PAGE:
Published on 23/04/2018 in Inspire
Eddy Duquenne, CEO: “Digitization is a relatively young phenomenon in the cinema sector. Ten years ago we were still using analog methods, with films on reels that we assembled manually and delivered to the cinemas physically. Today films are projected using digital systems. At the same time, sales and marketing have been transformed in a digital story, as well. Tickets are sold mainly online. Our seat reservation system turned out to be a major incentive for customers. Thanks to online sales, we have got to know our customers. We know their preferences now as regards films and genre. That allows us to run very targeted marketing campaigns. Apart from these specific examples, IT is used throughout the company, including in support services such as finance or HR.”
Eddy: “It is indeed. The CEO learns from the CIO what is possible with new technology. Conversely, the CIO looks for solutions to support the strategic choices made by the company.” Bjorn Van Reet, CIO: “The CIO has to understand exactly how the company processes work: ticket sales, staff levels in the complexes, arrangements with film distributors, etc. Of course, you then have to discuss the digital strategy that you apply to that with the CEO and the CFO, among others. It’s quite a challenge. We’re working on an airplane in flight at top speed. Or that’s what it feels like.”
- Bjorn Van Reet, CIO at Kinepolis
Eddy: “Ours is a fairly difficult sector. It looks simple enough: we sell tickets, popcorn and cola. But every film has a different audience. And the weather, the traffic, events, even other films have an impact. Two films that appeal to the same audience could, logically, compete with each other. We show on average 400 films per year. Twenty percent of them – the blockbusters – account for 80% of turnover. So content and word-of-mouth advertising remain very important.”
How does Kinepolis respond to this in practice?
Bjorn: “Know your customer, that’s still the biggest challenge. For instance, we choose screen advertising and trailers on the basis of the audience who come and watch a specific film. We believe it is very important to support the customer’s experience as well as possible. That experience starts with the online purchase of a ticket, long before the customer comes to the cinema. We look for ways of supporting the experience offline, as well, from that moment on.”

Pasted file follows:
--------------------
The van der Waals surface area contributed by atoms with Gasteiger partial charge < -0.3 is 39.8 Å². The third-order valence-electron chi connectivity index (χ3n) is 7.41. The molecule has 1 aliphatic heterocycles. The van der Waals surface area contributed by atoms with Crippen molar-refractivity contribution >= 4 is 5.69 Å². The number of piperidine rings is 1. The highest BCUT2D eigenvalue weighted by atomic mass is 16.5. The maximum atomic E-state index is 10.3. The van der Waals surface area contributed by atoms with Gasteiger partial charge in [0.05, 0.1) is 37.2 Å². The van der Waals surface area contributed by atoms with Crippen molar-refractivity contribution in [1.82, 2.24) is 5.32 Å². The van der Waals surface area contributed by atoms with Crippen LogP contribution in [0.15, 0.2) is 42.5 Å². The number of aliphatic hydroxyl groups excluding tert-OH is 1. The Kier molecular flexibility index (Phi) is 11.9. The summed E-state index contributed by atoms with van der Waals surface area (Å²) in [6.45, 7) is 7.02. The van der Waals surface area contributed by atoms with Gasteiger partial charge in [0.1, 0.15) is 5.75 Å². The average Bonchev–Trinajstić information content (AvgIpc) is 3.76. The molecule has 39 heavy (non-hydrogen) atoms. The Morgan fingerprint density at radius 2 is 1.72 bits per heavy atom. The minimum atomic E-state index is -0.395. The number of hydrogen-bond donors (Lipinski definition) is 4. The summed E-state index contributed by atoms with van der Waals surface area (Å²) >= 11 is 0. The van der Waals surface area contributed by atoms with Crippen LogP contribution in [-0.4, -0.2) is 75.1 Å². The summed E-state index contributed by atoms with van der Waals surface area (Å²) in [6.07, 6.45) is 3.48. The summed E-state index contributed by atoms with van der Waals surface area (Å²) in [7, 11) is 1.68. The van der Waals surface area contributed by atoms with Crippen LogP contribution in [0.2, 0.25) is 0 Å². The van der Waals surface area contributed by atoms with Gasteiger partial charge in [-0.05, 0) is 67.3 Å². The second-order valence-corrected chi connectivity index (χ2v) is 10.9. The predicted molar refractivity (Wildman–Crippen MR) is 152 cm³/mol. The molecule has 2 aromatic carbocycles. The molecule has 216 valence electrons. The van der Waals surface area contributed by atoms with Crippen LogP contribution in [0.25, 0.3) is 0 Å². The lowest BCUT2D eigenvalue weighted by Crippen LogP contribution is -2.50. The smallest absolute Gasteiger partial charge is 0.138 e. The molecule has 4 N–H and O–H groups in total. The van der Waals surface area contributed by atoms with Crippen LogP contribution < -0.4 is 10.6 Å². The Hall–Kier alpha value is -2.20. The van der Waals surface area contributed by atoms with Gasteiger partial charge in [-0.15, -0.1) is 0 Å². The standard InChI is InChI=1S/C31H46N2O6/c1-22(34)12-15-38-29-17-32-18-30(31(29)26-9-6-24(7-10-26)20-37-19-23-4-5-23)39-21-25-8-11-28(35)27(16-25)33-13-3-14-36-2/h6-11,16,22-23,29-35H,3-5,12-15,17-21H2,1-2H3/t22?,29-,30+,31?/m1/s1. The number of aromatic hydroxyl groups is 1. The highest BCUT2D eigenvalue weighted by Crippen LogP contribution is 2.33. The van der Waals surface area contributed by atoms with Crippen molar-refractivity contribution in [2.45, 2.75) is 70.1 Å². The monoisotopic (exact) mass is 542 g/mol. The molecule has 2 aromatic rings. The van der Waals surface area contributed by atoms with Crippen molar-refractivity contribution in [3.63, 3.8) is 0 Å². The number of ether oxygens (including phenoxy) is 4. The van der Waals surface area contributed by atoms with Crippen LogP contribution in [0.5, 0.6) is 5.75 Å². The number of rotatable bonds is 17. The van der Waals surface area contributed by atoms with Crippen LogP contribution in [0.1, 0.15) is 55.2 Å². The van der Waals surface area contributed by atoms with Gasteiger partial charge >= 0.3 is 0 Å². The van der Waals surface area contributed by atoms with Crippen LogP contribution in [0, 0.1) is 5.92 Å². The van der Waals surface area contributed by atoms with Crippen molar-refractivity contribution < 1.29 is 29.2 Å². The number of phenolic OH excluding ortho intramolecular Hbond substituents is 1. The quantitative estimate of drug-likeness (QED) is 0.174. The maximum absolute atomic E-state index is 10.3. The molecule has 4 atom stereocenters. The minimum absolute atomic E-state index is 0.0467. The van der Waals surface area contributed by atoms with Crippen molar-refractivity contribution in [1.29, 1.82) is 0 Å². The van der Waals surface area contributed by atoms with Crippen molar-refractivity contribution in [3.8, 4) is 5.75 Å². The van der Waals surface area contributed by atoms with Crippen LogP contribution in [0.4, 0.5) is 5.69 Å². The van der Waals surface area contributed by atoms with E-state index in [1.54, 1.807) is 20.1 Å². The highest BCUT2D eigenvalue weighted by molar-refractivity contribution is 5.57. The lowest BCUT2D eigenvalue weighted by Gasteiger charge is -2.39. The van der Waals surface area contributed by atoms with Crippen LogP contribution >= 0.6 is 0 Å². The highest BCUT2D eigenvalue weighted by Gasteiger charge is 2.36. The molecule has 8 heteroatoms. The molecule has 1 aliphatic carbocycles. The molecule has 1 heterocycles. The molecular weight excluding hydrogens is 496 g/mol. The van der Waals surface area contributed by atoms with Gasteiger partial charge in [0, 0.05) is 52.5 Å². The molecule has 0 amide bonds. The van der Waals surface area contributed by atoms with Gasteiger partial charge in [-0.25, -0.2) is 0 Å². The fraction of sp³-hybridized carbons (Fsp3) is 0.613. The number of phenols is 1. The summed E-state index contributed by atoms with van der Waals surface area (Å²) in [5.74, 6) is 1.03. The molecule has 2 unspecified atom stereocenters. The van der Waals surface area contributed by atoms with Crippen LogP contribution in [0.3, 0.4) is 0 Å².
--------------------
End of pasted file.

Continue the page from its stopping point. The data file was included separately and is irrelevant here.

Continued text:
Eddy: “Customers think that’s great and are happy to go along with it. Suppose there’s a traffic jam near the cinema. You can send your customer a text: ‘Set off in time to go and see the film!’ That’s a simple initiative but, at the same time, it strengthens the experience in a very personal way.”
Eddy: “Historically, IT always had more of a supporting role in the company. Originally these new ideas came mainly from business. Now business and IT have moved far closer together. We are currently going through a process of digital transformation, in which the CIO is, of course, closely involved. His role clearly goes beyond traditional IT here. In the context of digital transformation, it’s not just about IT, far from it, but about leadership too.”
Bjorn: “Digital transformation is making IT more technical and simpler at the same time. New technologies are coming up, which require new expertise. The skill is to make sure it all remains manageable, with fewer suppliers and less complexity. Of course, you can only do that if your bases are sound and you keep your finger on the pulse all the time and everywhere at the same time. So among other things, we pay a lot of attention to monitoring processes and systems, including feedback to the management. We attach a great deal of importance to the development of operational IT. For our company, it is essential that we keep an eye on the website response times. Suppose there’s a hitch somewhere – that has an immediate impact not only on the customer experience but possibly on turnover, too.”
Can we say that, over the years, Kinepolis has developed into a selflearning organization?
Eddy: “Definitely. We are a retailer, a real estate company and a media player all at once. To be successful on these three fronts at the same time, we need to be able to direct the company very well. These days that happens partly on the basis of ideas from staff. Let me give you a simple example. We pop our own popcorn. The packaging used has a great impact on the shelf life. It was our people who suggested switching to a different type of packaging, with the result that we can keep the popcorn for longer – so we don’t have to throw away as much. That sort of idea can be very valuable, not only as a self-guiding element within the company, but also as a motivator for staff. After all, it’s their idea that contributes to the success of the company.”
- Eddy Duquenne, CEO at Kinepolis
Kinepolis grew out of the merger of two family cinema groups. The company has been listed on the stock market since 1998. Kinepolis runs 94 cinema complexes in Belgium, France, Spain, Luxembourg, the Netherlands, Switzerland, Poland and Canada, which together have over 180,000 seats in 822 auditoriums. As well as running cinemas, the group is also active in film distribution, events, screen advertising and real estate management.
Eddy Duquenne studied applied economic sciences. He began his career as a bank clerk with ASLK/CGER (later Fortis) and progressed to become a board member at Gimv and CEO of Sunparks. Since 2008, Eddy Duquenne has been the first non-family CEO of Kinepolis.
Bjorn Van Reet studied at Antwerp University College. He moved through the ranks at Adecco to become CIO and joined Kinepolis in 2016 as CIO. He was elected CIO of the Year 2017 by Data News.